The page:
French poster for Lust for Life

Great French poster for Lust for Life with a laughing Anthony Quinn as Gauguin

Private collection

I’ve been taking a look at some film representations of Gauguin. I remember seeing Lust for Life (1956) when I was very little and feeling so sorry for poor old Van Gogh. Gauguin didn’t really register with me at all (perhaps I shouldn’t admit to that) -  but then his character was only on screen for about twenty-four minutes. Having watched it recently I was really struck by how good the casting was; apparently during the filming someone who claimed to know Van Gogh said how much Kirk Douglas looked liked him. I thought Anthony Quinn was really good as Gauguin, albeit on the high-octane, testosterone-fuelled end of things. And he had the look of Gauguin - stocky,  athletic build, strong facial features, and swarthy complexion - definitely not a delicate little flower. Delving a bit more into Anthony Quinn’s biography, I discovered that although generally described as American, he was in fact Mexican-born with Aztec and Irish ancestry. Apparently his looks meant that he was often cast in ‘exotic’ roles, native American, Inuit, Arab, Greek, you name it! This definitely reminded me of Gauguin. After all, sliding into different personae was right up his street. He was particularly proud of being part Peruvian, claiming that his mother had Inca ancestry, which he often played up when contrasting himself with his Paris-based contemporaries. In fact, the longer I work on this project the more I think Gauguin’s greatest source of subject matter was himself. He certainly had a talent for self-mythologizing (I know, we all do it, right?) - judging from his many, many self-portraits. None of them are what I would call straight-forward, whether it’s his expression, clothes or surroundings.

Christ in the Garden of Olives

Gauguin’s Christ in the Garden of Olives 1889

courtesy Norton Museum of Art, West Palm Beach, Florida

His features also have a habit of springing unexpectedly out of his paintings, carvings, prints etc. Look at Christ in the Garden of Olives. Recognise anyone? And how about in The Vision of the Sermon. Is he there? Colourful costumes, alter-egos and even animal forms - with all this identity shifting and role-playing, if Gauguin were alive today he’d probably be an actor…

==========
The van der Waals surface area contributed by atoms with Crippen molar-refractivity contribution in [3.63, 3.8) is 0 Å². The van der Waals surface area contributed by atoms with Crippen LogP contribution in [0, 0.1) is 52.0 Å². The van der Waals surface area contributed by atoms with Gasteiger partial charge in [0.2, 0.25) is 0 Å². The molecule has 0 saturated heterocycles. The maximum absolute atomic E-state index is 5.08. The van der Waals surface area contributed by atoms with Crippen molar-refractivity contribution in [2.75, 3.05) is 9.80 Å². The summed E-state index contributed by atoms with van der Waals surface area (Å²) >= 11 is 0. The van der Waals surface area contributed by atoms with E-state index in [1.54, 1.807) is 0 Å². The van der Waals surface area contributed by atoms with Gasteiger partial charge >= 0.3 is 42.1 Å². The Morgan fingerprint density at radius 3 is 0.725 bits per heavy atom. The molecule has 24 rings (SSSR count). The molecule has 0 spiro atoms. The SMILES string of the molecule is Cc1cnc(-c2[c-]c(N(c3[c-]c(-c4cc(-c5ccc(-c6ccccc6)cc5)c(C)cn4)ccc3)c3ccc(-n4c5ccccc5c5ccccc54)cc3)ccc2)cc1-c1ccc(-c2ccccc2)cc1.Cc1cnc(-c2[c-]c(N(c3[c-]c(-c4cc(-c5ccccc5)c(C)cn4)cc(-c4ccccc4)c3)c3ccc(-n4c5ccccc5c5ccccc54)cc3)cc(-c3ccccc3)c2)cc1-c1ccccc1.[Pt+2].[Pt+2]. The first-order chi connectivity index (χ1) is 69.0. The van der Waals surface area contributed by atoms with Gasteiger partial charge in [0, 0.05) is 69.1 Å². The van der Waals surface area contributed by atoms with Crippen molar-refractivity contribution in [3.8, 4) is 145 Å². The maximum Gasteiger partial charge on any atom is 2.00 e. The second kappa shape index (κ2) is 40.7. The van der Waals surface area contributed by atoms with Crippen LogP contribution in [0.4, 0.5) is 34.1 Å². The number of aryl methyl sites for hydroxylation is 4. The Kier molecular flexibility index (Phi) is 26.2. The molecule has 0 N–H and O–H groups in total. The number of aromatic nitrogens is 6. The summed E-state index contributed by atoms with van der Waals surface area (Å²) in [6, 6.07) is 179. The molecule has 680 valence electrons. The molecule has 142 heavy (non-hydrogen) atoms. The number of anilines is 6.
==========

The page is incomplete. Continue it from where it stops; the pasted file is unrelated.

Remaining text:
Comments

Artur

I did not see, but there is "Paradise Found", directed by Mario Andreacchio, in 2003, with Donald Sutherland, as Paul Gauguin, and Nastassja Kinski, as Mette Gauguin.

Tijana

Talking of movies, have you seen this one? http://www.imdb.com/title/tt0100873/ Again about Van Gogh's life but obviously Altman couldn't avoid his relationship with Gauguin. It's beautiful!

Christine Riding

Thanks for your comments and suggestions. I'm going to try and get hold of the movies you've mentioned - more nights in watching DVDs!

Dionea - yes, we're hitting the 'myth' thing head on, especially Gauguin's self-mythologizing.

ThermoCat1969 - great question, and worth a long answer (so I'm going to focus on Gauguin and Van Gogh in a future blog)

Thanks again,

Christine

ThermoCat1969

Gaugin and Van Gogh...? How rare is it to have 2 great artists in the same space?What a nightmare,but, also what did they gain from that experience? Was it something that- despite their differences, changed their paths of creativity?

christine lemee

I watched Lust for life but I prefer an other nice french movie about this time : Van Gogh by Maurice Pialat !

Dionea

I watched Oviri: The Wolf at the Door (1986), directed by Henning Carlsen and starring Donald Sutherland, in the 80s... so cannot remember much about it, only that Gauguin reminisces a lot about his time in Tahiti and that the film puts emphasis on his sexual persona. See: http://www.rottentomatoes.com/m/wolf_at_the_door/ http://www.nytimes.com/1987/07/31/movies/film-wolf-at-the-door.html

Regarding Gauguin's identity, it is interesting to note how his son, Emile Gauguin, opens the preface to "The Intimate Journals of Paul Gauguin" (1923): "A fantastic legend, distorted in many retellings, has come into being. A legend far better known than his strikingly individual pictures are known..."

Will this show build upon the legend?

Lavinfont

Lust for Life is one of my favourite films in which Kirk Douglas as Van Gogh was superb. But Anthony Quinn who was not so wonderful, playing a version of A.Quinn rather than the complex Gauguin, got the Oscar. Very much a stereotype of the time and a shame for Douglas, who deserved it. I'm looking forward to an exhibition that reveals the many layers of Gauguin's character and dispels many of the myths.